Functions What are the functions of the………… Bones (206) Structure; protection; produce red blood cell; act as levers; stores calcium Muscles (650) Allow for movement and position; produce heat
Functions What are the functions of the………… Joints: Point of articulation of two bones; provide ROM Tendons: Connect muscle to bone
Functions What are the functions of the………… Ligaments: Connect bone to bone Cartilage: Support and shapes; acts as a shock absorber
Functions What are the functions of the………… Bursae: Sacs filled with synovial fluid; cushions and reduce friction between joints
Movements Range of Motion: (ROM) The degree of movement of a joint is called the range of motion. Diarthrotic, or freely movable, joints are the only joints that have one or more ranges of motion.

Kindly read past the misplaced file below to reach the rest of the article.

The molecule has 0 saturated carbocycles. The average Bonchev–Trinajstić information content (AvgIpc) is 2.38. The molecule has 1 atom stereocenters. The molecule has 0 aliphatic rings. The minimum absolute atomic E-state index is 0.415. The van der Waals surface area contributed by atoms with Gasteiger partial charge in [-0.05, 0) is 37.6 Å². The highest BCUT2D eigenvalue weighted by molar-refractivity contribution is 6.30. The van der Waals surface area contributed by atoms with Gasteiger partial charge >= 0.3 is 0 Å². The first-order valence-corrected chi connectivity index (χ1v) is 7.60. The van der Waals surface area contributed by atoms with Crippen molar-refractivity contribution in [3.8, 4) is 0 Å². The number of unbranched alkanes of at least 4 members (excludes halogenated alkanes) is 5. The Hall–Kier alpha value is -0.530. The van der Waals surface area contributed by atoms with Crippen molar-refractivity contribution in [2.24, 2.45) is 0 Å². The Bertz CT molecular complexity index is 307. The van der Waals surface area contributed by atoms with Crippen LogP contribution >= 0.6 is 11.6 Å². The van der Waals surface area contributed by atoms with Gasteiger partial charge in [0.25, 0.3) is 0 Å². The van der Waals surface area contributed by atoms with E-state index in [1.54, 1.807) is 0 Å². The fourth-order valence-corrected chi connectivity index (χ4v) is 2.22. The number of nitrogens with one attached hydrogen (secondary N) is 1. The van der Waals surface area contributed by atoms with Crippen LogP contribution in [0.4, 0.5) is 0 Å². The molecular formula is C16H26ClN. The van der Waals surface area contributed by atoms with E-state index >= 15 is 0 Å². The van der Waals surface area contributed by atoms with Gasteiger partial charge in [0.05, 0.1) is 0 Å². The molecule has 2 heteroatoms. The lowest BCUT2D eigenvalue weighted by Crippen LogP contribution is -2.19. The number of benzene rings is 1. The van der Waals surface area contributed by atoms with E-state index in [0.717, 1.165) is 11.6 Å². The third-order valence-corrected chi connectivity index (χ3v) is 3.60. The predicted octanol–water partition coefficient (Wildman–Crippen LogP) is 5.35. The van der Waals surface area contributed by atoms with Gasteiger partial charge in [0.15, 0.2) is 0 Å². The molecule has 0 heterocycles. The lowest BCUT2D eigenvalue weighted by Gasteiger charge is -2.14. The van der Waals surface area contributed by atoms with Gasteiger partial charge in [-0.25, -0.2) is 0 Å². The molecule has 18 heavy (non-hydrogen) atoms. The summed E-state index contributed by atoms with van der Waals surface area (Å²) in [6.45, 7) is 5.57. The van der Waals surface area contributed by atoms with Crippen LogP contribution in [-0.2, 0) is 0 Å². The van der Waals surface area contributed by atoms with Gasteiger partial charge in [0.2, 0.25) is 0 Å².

Movements Flexion: Is the bending forward of the joint to decrease the angle between the bones that it connects. Extension: Is the straightening of a limb to increase the joint angle. Abduction: Is the movement of the limb away from the midline of the body. Adduction: Is the movement of the limb toward the central axis of the body.
Movements Internal Rotation: Is the turning of the body part inward toward the central axis of the body. External Rotation: Is the turning of the body part away from the midline
History What can a history tell you about the musculoskeletal system?............. Health History 1. Occupational or recreational activity 2. Previous occurrence of the following: Musculoskeletal or systemic disease, Injury, Difficulty with joint movement, Tenderness, Erythema, Difficutly with ADL
History 3. Family History 4. Developmental Considerations 5. Health promotion and protection patterns 6. Abilities to perform ADLs
History Subjective Data *For any symptom the person has you should ask about …………. 1. Location 2. Quality 3. Quantity 4. Timing 5. Aggravating Factors
History Subjective Data *For any symptom the person has you should ask about …………. 6. Relieving Factors 7. Associated Symptoms 8. Effects on ADLs